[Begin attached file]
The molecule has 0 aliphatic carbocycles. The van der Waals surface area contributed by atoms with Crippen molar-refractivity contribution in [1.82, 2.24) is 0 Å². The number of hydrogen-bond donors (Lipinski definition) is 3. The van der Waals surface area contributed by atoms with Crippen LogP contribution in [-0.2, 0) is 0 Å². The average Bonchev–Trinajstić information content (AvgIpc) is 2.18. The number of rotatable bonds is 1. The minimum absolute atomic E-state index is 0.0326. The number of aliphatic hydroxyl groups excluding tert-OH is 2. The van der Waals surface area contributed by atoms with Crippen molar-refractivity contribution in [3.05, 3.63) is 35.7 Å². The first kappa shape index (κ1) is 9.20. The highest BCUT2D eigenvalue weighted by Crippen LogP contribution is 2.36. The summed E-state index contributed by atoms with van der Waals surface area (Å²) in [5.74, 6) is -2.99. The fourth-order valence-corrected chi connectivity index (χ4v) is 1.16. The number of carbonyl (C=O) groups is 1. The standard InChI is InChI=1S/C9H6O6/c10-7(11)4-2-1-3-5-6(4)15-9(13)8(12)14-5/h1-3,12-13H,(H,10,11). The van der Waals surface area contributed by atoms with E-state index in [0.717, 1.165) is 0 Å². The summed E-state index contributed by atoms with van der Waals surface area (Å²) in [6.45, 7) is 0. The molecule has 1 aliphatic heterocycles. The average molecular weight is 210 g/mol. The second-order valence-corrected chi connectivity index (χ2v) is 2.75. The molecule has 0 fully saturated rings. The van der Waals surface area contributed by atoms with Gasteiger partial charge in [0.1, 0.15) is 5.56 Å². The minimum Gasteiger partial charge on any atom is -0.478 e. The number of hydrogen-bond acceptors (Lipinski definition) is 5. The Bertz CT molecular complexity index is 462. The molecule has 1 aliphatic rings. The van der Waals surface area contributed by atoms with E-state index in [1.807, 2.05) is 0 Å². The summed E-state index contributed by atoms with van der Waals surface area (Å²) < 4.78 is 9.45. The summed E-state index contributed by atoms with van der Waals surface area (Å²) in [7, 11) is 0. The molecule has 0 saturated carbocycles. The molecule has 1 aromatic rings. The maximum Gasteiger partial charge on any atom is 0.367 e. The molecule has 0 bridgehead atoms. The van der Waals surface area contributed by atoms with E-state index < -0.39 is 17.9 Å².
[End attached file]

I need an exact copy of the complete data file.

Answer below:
The molecule has 0 aliphatic carbocycles. The van der Waals surface area contributed by atoms with Crippen molar-refractivity contribution in [1.82, 2.24) is 0 Å². The number of hydrogen-bond donors (Lipinski definition) is 3. The van der Waals surface area contributed by atoms with Crippen LogP contribution in [-0.2, 0) is 0 Å². The average Bonchev–Trinajstić information content (AvgIpc) is 2.18. The number of rotatable bonds is 1. The minimum absolute atomic E-state index is 0.0326. The number of aliphatic hydroxyl groups excluding tert-OH is 2. The van der Waals surface area contributed by atoms with Crippen molar-refractivity contribution in [3.05, 3.63) is 35.7 Å². The first kappa shape index (κ1) is 9.20. The highest BCUT2D eigenvalue weighted by Crippen LogP contribution is 2.36. The summed E-state index contributed by atoms with van der Waals surface area (Å²) in [5.74, 6) is -2.99. The fourth-order valence-corrected chi connectivity index (χ4v) is 1.16. The number of carbonyl (C=O) groups is 1. The standard InChI is InChI=1S/C9H6O6/c10-7(11)4-2-1-3-5-6(4)15-9(13)8(12)14-5/h1-3,12-13H,(H,10,11). The van der Waals surface area contributed by atoms with E-state index in [0.717, 1.165) is 0 Å². The summed E-state index contributed by atoms with van der Waals surface area (Å²) in [6.45, 7) is 0. The molecule has 1 aliphatic heterocycles. The average molecular weight is 210 g/mol. The second-order valence-corrected chi connectivity index (χ2v) is 2.75. The molecule has 0 fully saturated rings. The van der Waals surface area contributed by atoms with Gasteiger partial charge in [0.1, 0.15) is 5.56 Å². The minimum Gasteiger partial charge on any atom is -0.478 e. The number of hydrogen-bond acceptors (Lipinski definition) is 5. The Bertz CT molecular complexity index is 462. The molecule has 1 aliphatic rings. The van der Waals surface area contributed by atoms with E-state index in [1.807, 2.05) is 0 Å². The summed E-state index contributed by atoms with van der Waals surface area (Å²) < 4.78 is 9.45. The summed E-state index contributed by atoms with van der Waals surface area (Å²) in [7, 11) is 0. The molecule has 0 saturated carbocycles. The molecule has 1 aromatic rings. The maximum Gasteiger partial charge on any atom is 0.367 e. The molecule has 0 bridgehead atoms. The van der Waals surface area contributed by atoms with E-state index < -0.39 is 17.9 Å².